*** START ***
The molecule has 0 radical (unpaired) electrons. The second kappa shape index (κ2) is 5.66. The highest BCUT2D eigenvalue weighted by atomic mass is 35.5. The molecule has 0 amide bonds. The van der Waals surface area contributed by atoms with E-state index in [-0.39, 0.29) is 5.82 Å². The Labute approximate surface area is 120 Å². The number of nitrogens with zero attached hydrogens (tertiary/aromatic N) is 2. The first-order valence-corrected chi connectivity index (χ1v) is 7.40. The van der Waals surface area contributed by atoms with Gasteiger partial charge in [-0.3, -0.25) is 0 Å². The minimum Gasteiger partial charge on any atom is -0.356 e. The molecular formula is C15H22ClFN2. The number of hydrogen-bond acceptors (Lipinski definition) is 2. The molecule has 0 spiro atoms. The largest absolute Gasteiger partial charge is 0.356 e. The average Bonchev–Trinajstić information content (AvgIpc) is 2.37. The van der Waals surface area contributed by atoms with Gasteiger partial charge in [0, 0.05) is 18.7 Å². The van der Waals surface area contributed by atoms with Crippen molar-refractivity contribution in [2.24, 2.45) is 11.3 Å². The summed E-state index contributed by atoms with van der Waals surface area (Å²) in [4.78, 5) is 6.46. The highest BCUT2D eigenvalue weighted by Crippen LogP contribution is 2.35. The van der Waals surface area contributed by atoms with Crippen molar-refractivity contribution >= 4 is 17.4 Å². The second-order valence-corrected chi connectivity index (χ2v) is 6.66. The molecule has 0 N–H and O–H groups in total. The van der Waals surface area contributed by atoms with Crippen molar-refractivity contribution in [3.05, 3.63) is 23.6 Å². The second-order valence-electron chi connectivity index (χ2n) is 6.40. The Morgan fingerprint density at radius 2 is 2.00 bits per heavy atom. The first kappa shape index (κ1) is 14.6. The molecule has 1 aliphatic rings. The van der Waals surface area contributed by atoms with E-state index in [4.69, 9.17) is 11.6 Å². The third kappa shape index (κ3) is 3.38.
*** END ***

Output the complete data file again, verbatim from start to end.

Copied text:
The molecule has 0 radical (unpaired) electrons. The second kappa shape index (κ2) is 5.66. The highest BCUT2D eigenvalue weighted by atomic mass is 35.5. The molecule has 0 amide bonds. The van der Waals surface area contributed by atoms with E-state index in [-0.39, 0.29) is 5.82 Å². The Labute approximate surface area is 120 Å². The number of nitrogens with zero attached hydrogens (tertiary/aromatic N) is 2. The first-order valence-corrected chi connectivity index (χ1v) is 7.40. The van der Waals surface area contributed by atoms with Gasteiger partial charge in [-0.3, -0.25) is 0 Å². The minimum Gasteiger partial charge on any atom is -0.356 e. The molecular formula is C15H22ClFN2. The number of hydrogen-bond acceptors (Lipinski definition) is 2. The molecule has 0 spiro atoms. The largest absolute Gasteiger partial charge is 0.356 e. The average Bonchev–Trinajstić information content (AvgIpc) is 2.37. The van der Waals surface area contributed by atoms with Gasteiger partial charge in [0, 0.05) is 18.7 Å². The van der Waals surface area contributed by atoms with Crippen molar-refractivity contribution in [2.24, 2.45) is 11.3 Å². The summed E-state index contributed by atoms with van der Waals surface area (Å²) in [4.78, 5) is 6.46. The highest BCUT2D eigenvalue weighted by Crippen LogP contribution is 2.35. The van der Waals surface area contributed by atoms with Crippen molar-refractivity contribution >= 4 is 17.4 Å². The second-order valence-corrected chi connectivity index (χ2v) is 6.66. The molecule has 0 N–H and O–H groups in total. The van der Waals surface area contributed by atoms with Crippen molar-refractivity contribution in [3.05, 3.63) is 23.6 Å². The second-order valence-electron chi connectivity index (χ2n) is 6.40. The Morgan fingerprint density at radius 2 is 2.00 bits per heavy atom. The first kappa shape index (κ1) is 14.6. The molecule has 1 aliphatic rings. The van der Waals surface area contributed by atoms with E-state index in [4.69, 9.17) is 11.6 Å². The third kappa shape index (κ3) is 3.38.